As we celebrate Open Arms founder Bill Rowe’s life and legacy this week, here’s a Star Tribune article from 1996 about Bill and Open Arms, featuring one of the comforting recipes he made for clients:
AIDS PATIENTS WELCOME BILL ROWE’S VOLUNTEER MEALS WITH OPEN ARMS
Cooking for charity runs in Bill Rowe’s family. “I always associated great food with my grandfather,” said Rowe, professor emeritus of anthropology at the University of Minnesota. When he was growing up in California, every fall his grandfather organized Jim Rowe’s Annual Ham Dinner to benefit local 4H clubs.
“I don’t know why he called it a ham dinner; there was no ham,” said Rowe. “But it was a huge event – flyers were posted everywhere – and 500 to 600 people would show up. Some would dig trenches for burning hardwood to roast beef and pork, and there were great vats of water boiling to cook fresh corn.”
Considering Rowe’s childhood experience, it comes as no surprise that in 1986 Rowe founded Open Arms of Minnesota. Volunteers prepared and delivered free lunch and dinner, five days a week, to people weakened by AIDS or the AIDS virus.
“We make one delivery of lunch and dinner; the food meets 80 percent of the clients daily calorie requirement,” said Rowe.
“Nutrition is very important and should be considered from the onset of disease. We interview clients about food quality and quantity, asking them what else they ate that day, and what needs the food we sent them met. These people need 25 percent more calories than people who are not sick, and if they lose 15 percent of their body mass, they can’t gain it back.”
Rowe committed himself to feeding people with the AIDS virus and AIDS after caring for a friend dying from the disease in 1984. “I was totally unprepared to see him. Here was a man of 37 who had become 80 years old. He couldn’t remember that his brother had called half an hour ago, but he would ask me about some wonderful antipasto we had at dinner seven or eight years ago. I would go out and buy all the fanciest foods and cook him great meals. It made it a lot easier emotionally to do something tangible for him every day.”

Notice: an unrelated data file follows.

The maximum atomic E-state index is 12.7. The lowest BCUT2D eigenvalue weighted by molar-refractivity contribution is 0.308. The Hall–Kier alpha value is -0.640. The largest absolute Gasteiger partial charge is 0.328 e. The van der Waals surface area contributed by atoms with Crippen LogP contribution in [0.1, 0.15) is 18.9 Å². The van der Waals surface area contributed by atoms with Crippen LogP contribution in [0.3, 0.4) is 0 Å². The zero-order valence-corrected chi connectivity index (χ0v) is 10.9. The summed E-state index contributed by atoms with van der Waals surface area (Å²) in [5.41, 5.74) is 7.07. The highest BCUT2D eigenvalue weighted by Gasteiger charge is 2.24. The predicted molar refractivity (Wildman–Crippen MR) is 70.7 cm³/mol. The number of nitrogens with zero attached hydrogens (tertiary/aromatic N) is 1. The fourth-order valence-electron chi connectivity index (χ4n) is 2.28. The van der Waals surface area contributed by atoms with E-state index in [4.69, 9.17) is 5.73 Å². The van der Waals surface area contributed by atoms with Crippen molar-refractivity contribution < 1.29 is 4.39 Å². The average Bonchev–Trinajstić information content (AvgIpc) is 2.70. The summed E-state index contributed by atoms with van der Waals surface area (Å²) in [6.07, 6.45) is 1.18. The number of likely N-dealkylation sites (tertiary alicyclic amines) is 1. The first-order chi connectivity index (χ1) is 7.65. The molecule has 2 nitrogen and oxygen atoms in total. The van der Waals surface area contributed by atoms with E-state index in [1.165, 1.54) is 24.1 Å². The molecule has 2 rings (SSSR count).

Using foods donated through area churches, Rowe plans Open Arms menus. “For three weeks I try not to repeat foods. Estonian pork chops with barley is popular, as is lasagna, beef stew and mashed potatoes. Next week we’re doing risotto. It’s comfort food. It’s familiar. If they open up the box and ask, ‘What’s this?’ we’ve lost.”
Sundays and Wednesdays, Rowe and volunteer cooks prepare soups, main courses and desserts for the week. Some clients need special-diet meals, including lactose-free and vegetarian. Rowe also caters to food allergies and requests for bland food. He sends out cakes and cards for birthdays, and traditional foods and flowers for holidays.
Rowe’s macaroni and cheese recipe is adapted from a dish he saw prepared by firemen on Burt Wolf’s television cooking show. Open Arms volunteers cook the dish at home for their families; for more spice, one cook adds 3 diced onions that have been sautéed in a little vegetable oil.
Bill Rowe’s Firehouse 19 Macaroni and Cheese
- 3 lbs. uncooked elbow macaroni
- 1 lb. swiss cheese, diced
- 8 oz. grated Parmesan cheese
- Six 11 oz. cans golden mushroom soup
- Three 8 oz. cans mushroom stems and pieces, drained
- Preheat oven to 350 degrees.
- Cook macaroni in boiling water for 8 to 10 minutes, until tender but not mushy. Drain.
- Combine drained macaroni with cheeses, soup and mushrooms.
- Transfer mixture to a lightly greased large baking dish or roasting pan.
- Sprinkle paprika over entire surface and bake for 30-40 minutes.
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